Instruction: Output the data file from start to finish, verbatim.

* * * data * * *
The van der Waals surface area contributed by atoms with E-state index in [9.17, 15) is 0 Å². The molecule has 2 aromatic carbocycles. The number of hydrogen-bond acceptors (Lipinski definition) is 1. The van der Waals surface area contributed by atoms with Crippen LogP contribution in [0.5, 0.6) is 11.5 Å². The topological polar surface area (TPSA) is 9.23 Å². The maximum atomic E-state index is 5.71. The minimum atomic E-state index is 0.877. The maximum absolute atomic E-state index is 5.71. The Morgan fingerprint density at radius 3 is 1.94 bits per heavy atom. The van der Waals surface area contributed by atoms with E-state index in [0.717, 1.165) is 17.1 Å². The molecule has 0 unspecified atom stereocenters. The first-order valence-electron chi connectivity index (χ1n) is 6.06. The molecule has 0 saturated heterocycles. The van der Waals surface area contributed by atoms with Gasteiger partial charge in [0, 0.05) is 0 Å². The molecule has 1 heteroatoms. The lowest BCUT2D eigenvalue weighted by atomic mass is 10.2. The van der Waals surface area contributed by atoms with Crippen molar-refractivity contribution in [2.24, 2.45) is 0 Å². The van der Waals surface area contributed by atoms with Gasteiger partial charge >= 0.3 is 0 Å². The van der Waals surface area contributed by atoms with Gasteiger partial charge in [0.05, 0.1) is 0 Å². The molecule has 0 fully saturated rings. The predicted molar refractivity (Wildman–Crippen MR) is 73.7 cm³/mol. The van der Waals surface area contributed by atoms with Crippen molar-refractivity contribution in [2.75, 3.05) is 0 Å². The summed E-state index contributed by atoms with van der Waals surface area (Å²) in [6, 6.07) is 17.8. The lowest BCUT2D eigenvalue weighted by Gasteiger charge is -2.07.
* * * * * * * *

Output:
The van der Waals surface area contributed by atoms with E-state index in [9.17, 15) is 0 Å². The molecule has 2 aromatic carbocycles. The number of hydrogen-bond acceptors (Lipinski definition) is 1. The van der Waals surface area contributed by atoms with Crippen LogP contribution in [0.5, 0.6) is 11.5 Å². The topological polar surface area (TPSA) is 9.23 Å². The maximum atomic E-state index is 5.71. The minimum atomic E-state index is 0.877. The maximum absolute atomic E-state index is 5.71. The Morgan fingerprint density at radius 3 is 1.94 bits per heavy atom. The van der Waals surface area contributed by atoms with E-state index in [0.717, 1.165) is 17.1 Å². The molecule has 0 unspecified atom stereocenters. The first-order valence-electron chi connectivity index (χ1n) is 6.06. The molecule has 0 saturated heterocycles. The van der Waals surface area contributed by atoms with Gasteiger partial charge in [0, 0.05) is 0 Å². The molecule has 1 heteroatoms. The lowest BCUT2D eigenvalue weighted by atomic mass is 10.2. The van der Waals surface area contributed by atoms with Crippen molar-refractivity contribution in [2.24, 2.45) is 0 Å². The van der Waals surface area contributed by atoms with Gasteiger partial charge >= 0.3 is 0 Å². The van der Waals surface area contributed by atoms with Gasteiger partial charge in [0.05, 0.1) is 0 Å². The molecule has 0 fully saturated rings. The predicted molar refractivity (Wildman–Crippen MR) is 73.7 cm³/mol. The van der Waals surface area contributed by atoms with Crippen molar-refractivity contribution in [2.75, 3.05) is 0 Å². The summed E-state index contributed by atoms with van der Waals surface area (Å²) in [6, 6.07) is 17.8. The lowest BCUT2D eigenvalue weighted by Gasteiger charge is -2.07.